Autumn's a lovely season to enjoy the outdoors, especially if…
Despite her diminutive size, Marie Corelli reigned supreme in a male dominated world as the duenna of the soap opera, overly dramatic style of feminine Victorian literature.
By the time she published her first novel A Romance of Two Worlds in 1886, she was 31 years old, although claiming to be seventeen and still dressing as a young girl well into her 50’s. Every single one of her thirty plus novels was eagerly awaited by her dedicated readers. Queen Victoria herself had a standing order for each edition whilst Gladstone devoured her latest offering between Parliamentary sessions. In the early years of the 20th century such was her phenomenal success that 100,000 copies per title sold was not uncommon, earning her a healthy income. She outsold Kipling, H.G. Wells and Conan Doyle combined and was the most widely read author of her time, a remarkable feat given that her novels were really quite appalling. In fact one disgruntled journalist called her “the most accomplished liar in literature”.
She adored the North Devon countryside so much so that The Mighty Atom published in 1896 put Combe Martin on the map, in a literary sense of course.
“Combe Martin with its old grey Church, stone cottages and thatched cottages overgrown with flowers”
During her visit to the village in the 1890’s she stayed at the King’s Arms Hotel where in fact until recent years there was a room dedicated as the Corelli room.
“All at the halt outside the funny old inn called by various wags the Pack of Cards on account of its peculiar structure”
Her comment poses a bit of a mystery, as the Inn was not named the Pack of Cards until 1933.
She then stayed as a paying guest in Waverley, a cottage in Castle Street owned by the Church sexton James Norman the model for her character Reuben Dale.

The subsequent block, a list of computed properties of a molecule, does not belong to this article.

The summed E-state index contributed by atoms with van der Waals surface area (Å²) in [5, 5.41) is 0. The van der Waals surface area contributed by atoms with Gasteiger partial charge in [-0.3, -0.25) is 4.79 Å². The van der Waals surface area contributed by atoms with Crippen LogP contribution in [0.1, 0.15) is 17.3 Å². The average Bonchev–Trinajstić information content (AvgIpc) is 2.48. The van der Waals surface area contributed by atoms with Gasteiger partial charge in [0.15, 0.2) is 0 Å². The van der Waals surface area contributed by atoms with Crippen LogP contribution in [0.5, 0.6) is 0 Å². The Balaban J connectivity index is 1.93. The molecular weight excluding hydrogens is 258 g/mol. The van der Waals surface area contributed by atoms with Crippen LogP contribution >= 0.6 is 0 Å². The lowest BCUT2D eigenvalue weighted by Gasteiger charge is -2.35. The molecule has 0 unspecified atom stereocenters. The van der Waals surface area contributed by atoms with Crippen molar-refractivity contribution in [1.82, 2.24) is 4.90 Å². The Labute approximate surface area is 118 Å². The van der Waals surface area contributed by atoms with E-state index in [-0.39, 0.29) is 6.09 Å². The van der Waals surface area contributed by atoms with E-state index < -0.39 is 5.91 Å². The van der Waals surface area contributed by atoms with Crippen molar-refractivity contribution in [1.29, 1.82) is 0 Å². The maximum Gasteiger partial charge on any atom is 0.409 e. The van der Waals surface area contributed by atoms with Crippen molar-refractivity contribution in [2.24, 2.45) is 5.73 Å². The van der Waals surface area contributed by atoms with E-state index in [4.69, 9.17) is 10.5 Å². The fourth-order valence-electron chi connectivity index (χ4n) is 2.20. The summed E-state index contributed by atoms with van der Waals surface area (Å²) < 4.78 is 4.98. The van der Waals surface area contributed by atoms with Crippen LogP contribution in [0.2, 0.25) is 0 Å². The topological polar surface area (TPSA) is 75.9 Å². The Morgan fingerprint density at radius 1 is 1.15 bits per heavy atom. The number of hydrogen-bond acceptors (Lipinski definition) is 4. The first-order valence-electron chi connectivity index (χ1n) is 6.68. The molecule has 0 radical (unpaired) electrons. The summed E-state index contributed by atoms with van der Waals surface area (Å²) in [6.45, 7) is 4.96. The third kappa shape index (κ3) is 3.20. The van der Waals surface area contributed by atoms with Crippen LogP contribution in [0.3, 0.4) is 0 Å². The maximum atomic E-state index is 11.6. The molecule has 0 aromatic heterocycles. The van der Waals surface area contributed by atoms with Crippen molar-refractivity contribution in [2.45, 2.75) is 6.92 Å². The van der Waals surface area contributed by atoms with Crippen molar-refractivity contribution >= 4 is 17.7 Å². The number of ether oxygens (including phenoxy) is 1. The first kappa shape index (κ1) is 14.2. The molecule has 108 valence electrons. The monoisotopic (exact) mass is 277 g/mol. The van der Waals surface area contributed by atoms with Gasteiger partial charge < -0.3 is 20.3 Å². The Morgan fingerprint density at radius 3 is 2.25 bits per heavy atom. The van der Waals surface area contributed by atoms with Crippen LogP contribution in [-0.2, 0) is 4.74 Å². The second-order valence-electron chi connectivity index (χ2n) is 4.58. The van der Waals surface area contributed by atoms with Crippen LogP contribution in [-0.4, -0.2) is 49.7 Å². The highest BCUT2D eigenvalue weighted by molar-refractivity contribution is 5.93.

The hero of the story eleven year old Lionel Valliscourt, son of a tyrannical father and indifferent Mother, escapes his life of study and drudgery in a cold loveless house when he meets pretty little Jessamine, the daughter of Reuben Dale and verger of St Peters.
When his Mother runs off with a local toff Charles Lascelles, a wealthy Baronet, Lionel is sent to Clovelly accompanied by his miserable, strict tutor Mr Cadman-Gore. En route they stay at the Castle Hotel in Lynton – the “Switzerland of England” where she mentions the Lynton/Lynmouth tram –
“They’ve got a queer tram car that slides up and down a hill from Lynton to Lynmouth”
While writing the book, she stayed at the Lyndale Hotel in Lynmouth which was unfortunately destroyed during the 1952 flood disaster.
The arrival of Lionel and Mr Cadman-Gore in Clovelly is heralded with three pages of it obvious wonders, but strangely wanders off into a tirade about the local women – their dyed hair and moral decline.
“Dyed hair in the village of Clovelly is a curious anomaly – women of our large and overcrowded cities foolishly strive to make themselves as much like their fallen sisters as possible, but in a tiny village tenderly nestling between two flowery knolls, what stranger sight can there be than artless native maiden with dyed hair”